Most beekeeping products are consumable items. They can be looked at as transitory (i.e. short-term assets on the beekeeping balance sheet). One, however, has traditionally been in the long- term asset category. This is beeswax, that marvelous substance only the honey bee can produce. Although it can be converted into other products (candles, cosmetics), a huge amount is recycled by the beekeeping industry for many uses, but especially to given it back to the industrious insects that made it in the first place as foundation for their nest.
Along with those of honey, beeswax prices have recently escalated, though not necessarily for the same reasons. In the February issue of BEE BIZ (No. 2, 1996, pp. 3), Editor Matthew Allen analyzed this phenomenon. For many years, the market was split. Top-quality wax from Africa, the Americas and Australia was viewed differently than that of the Far East, mostly from China. The latter was often adulterated by paraffin and, thus, restricted to polish and candle use. The price differential between these two wax sources is now closing, Mr. Allen concludes, as demand for use in luxury items, confectionery and fancy food products increases, and so the price may remain high for some time. That’s the good news. The bad news is that the world’s beeswax is becoming more fouled each day, a tradeoff in controlling the Varroa mite.
Ever since beekeepers began using pesticides inside living bee colonies against Varroa, there have been concerns voiced about colony contamination. Most had to do with honey. Few, however, considered the possible effect of long- term widespread use of the contact pesticide fluvalinate on the beeswax supply.
No longer is this the case. Writing in the same issue of BEE BIZ as Mr. Allen about the 1995 Apimondia meeting in Lausanne, Switzerland, Clive de Bruyn reported that high residue levels of fluvalinate have been found in beeswax. Because of the nature of the molecule, he concluded, it bonds with the wax, making it almost unremovable. The Australian Bee Journal (quoted from June 1996 Bee Culture, p. 376) says virtually every kilogram of European wax is contaminated, most likely because of recycling fluvalinate-impregnated wax for foundation. Other chemicals that might replace fluvalinate also could contaminate the world’s beeswax supply.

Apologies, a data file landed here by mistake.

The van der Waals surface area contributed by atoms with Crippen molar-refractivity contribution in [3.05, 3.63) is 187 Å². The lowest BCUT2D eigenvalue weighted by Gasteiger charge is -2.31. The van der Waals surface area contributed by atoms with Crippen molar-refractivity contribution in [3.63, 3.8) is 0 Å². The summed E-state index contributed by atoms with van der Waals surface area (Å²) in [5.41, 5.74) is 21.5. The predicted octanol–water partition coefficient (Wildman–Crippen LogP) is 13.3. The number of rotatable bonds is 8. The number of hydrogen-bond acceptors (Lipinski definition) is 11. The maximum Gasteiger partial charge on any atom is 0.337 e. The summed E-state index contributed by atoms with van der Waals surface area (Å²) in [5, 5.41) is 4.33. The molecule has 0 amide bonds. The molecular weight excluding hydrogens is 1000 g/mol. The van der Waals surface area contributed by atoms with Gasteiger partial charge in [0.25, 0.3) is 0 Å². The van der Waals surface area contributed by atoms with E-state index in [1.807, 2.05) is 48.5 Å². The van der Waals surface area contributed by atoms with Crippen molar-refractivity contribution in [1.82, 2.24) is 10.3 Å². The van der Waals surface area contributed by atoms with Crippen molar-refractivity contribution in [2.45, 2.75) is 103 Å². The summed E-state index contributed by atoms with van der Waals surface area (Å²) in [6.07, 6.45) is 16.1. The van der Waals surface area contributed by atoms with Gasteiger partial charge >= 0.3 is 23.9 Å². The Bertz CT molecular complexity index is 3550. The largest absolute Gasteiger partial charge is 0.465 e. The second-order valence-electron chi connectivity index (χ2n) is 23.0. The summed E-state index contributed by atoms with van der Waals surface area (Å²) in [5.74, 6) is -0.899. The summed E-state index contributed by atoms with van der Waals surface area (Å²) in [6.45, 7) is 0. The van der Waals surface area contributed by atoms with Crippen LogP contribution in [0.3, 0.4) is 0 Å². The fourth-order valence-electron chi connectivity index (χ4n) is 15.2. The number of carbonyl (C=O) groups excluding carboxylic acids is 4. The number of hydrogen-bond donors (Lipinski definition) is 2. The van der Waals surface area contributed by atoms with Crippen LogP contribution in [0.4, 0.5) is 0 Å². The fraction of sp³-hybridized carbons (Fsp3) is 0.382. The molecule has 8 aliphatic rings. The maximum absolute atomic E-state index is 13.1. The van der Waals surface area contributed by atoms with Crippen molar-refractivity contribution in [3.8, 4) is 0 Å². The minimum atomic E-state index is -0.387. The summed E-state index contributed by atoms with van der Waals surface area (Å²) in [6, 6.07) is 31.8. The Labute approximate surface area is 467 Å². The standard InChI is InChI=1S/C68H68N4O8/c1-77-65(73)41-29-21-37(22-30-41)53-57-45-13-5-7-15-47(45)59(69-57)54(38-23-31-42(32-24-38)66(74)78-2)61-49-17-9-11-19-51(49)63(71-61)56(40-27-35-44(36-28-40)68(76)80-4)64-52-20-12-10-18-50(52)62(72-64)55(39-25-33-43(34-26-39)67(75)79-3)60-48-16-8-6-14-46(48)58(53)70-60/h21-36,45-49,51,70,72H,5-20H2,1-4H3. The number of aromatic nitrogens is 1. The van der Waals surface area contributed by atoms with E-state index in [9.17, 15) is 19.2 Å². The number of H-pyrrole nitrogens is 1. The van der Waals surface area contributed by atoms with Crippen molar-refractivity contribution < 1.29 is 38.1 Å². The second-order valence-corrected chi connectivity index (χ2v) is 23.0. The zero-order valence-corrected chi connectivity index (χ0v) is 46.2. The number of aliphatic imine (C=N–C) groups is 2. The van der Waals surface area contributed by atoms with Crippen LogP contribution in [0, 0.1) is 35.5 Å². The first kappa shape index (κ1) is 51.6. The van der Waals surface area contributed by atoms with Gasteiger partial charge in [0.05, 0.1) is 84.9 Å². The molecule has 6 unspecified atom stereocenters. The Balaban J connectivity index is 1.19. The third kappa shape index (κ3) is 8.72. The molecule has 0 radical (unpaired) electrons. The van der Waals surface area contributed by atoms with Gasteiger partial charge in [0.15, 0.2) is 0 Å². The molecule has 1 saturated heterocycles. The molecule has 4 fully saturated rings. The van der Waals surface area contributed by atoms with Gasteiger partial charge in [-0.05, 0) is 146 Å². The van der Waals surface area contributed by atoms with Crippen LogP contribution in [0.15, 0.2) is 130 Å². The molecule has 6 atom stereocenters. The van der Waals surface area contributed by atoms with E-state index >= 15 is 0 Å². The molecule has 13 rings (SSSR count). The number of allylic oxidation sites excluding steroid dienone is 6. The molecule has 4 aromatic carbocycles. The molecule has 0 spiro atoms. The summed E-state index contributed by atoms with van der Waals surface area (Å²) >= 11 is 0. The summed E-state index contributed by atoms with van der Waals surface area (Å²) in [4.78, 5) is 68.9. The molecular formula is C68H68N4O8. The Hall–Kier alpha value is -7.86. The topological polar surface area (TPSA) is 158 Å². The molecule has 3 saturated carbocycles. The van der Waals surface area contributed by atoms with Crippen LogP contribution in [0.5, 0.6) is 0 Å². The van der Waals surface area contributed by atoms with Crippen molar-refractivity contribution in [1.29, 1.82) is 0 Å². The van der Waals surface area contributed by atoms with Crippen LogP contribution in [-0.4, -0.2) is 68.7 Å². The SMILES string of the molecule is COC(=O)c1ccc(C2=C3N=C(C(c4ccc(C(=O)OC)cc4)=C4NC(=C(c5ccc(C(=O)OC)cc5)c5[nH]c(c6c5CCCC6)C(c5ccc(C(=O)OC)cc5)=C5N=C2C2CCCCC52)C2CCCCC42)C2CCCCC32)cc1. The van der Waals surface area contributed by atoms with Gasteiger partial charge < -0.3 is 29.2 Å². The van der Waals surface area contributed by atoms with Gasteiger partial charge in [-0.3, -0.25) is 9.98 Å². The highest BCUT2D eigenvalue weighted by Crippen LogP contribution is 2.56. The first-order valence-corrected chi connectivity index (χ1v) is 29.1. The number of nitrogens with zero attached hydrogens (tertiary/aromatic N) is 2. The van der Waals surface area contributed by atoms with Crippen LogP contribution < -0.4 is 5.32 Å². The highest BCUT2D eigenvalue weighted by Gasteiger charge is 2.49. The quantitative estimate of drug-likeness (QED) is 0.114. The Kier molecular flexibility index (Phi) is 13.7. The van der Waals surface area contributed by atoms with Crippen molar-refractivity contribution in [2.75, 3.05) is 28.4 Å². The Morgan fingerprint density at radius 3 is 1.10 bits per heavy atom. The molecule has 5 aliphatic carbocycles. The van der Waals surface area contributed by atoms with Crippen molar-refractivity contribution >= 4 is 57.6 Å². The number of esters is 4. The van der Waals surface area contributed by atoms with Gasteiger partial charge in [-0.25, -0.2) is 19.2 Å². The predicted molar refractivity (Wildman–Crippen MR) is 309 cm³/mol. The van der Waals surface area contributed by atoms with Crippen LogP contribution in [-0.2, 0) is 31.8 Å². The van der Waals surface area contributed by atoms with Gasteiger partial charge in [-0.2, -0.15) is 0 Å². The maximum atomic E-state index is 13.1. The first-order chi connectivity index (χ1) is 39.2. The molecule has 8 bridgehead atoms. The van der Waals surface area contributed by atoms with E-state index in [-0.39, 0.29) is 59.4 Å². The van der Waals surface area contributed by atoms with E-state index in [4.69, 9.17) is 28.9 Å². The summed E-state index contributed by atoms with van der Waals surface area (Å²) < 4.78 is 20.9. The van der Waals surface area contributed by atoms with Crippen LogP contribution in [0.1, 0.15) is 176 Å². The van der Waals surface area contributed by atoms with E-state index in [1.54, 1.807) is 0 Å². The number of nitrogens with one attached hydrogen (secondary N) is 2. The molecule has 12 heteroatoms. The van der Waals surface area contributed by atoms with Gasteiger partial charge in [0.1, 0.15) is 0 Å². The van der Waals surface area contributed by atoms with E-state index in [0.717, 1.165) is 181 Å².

European beekeepers, therefore, are examining their beeswax more closely than in the past, and not using heavily contaminated product for foundation. Dr. Peter Rosenkranz, University of Hohenheim reported at the Fifth Ibero Latin American Beekeeping Congress in Mercedes, Uruguay (June 1, 1996) that residues from two to 20 milligrams of fluvalinate per kilogram of beeswax have been found. He says these levels might be enough to cause pesticide resistance to develop in Varroa. Mr. de Bruyn says that so much resistance can already be seen in certain districts of Italy, France and Germany that beekeepers are being advised to abandon all pyrethroids (chemical relatives of fluvalinate) in favor of other chemicals.
If levels of fluvalinate get too high, might there not be concern that the honey bees themselves will be poisoned by the chemical designed to rid them of Varroa. There is some hope that beeswax from places that don’t have Varroa would dilute the worldwide supply, according to the Australian Bee Journal, as referenced in Bee Culture. However, it concludes that a return to fluvalinate- free wax, would take an estimated fifty years, provided there was no chemical usage for that time period.
Fluvalinate has been mostly replaced with other chemicals over the years due to resistance. However, its continued use along with other chemicals inside and outside the hive, continually puts the world’s beeswax at risk of contamination.